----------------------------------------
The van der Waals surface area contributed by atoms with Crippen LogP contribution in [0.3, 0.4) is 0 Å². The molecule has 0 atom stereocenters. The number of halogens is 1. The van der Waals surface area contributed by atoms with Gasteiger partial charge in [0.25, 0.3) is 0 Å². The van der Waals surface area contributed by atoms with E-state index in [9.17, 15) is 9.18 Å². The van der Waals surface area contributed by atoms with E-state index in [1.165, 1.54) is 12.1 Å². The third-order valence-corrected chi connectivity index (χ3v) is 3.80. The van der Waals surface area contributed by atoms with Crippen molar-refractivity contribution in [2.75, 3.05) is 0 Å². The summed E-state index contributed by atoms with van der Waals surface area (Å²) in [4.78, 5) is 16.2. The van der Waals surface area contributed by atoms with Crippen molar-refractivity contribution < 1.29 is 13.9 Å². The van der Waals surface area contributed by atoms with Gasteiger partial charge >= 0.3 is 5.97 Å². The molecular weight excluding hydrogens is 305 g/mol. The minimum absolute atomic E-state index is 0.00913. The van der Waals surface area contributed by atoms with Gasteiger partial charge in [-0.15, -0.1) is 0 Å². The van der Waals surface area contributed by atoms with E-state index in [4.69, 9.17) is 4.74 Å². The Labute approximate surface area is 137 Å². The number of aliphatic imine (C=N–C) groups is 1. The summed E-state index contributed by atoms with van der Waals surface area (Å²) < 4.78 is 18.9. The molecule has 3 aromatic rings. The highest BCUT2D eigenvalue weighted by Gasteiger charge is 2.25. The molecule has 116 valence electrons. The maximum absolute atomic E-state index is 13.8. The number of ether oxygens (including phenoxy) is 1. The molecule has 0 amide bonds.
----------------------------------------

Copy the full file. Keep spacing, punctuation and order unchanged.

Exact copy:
The van der Waals surface area contributed by atoms with Crippen LogP contribution in [0.3, 0.4) is 0 Å². The molecule has 0 atom stereocenters. The number of halogens is 1. The van der Waals surface area contributed by atoms with Gasteiger partial charge in [0.25, 0.3) is 0 Å². The van der Waals surface area contributed by atoms with E-state index in [9.17, 15) is 9.18 Å². The van der Waals surface area contributed by atoms with E-state index in [1.165, 1.54) is 12.1 Å². The third-order valence-corrected chi connectivity index (χ3v) is 3.80. The van der Waals surface area contributed by atoms with Crippen molar-refractivity contribution in [2.75, 3.05) is 0 Å². The summed E-state index contributed by atoms with van der Waals surface area (Å²) in [4.78, 5) is 16.2. The van der Waals surface area contributed by atoms with Crippen molar-refractivity contribution < 1.29 is 13.9 Å². The van der Waals surface area contributed by atoms with Gasteiger partial charge >= 0.3 is 5.97 Å². The molecular weight excluding hydrogens is 305 g/mol. The minimum absolute atomic E-state index is 0.00913. The van der Waals surface area contributed by atoms with Gasteiger partial charge in [-0.15, -0.1) is 0 Å². The van der Waals surface area contributed by atoms with E-state index in [4.69, 9.17) is 4.74 Å². The Labute approximate surface area is 137 Å². The number of aliphatic imine (C=N–C) groups is 1. The summed E-state index contributed by atoms with van der Waals surface area (Å²) < 4.78 is 18.9. The molecule has 3 aromatic rings. The highest BCUT2D eigenvalue weighted by Gasteiger charge is 2.25. The molecule has 116 valence electrons. The maximum absolute atomic E-state index is 13.8. The number of ether oxygens (including phenoxy) is 1. The molecule has 0 amide bonds.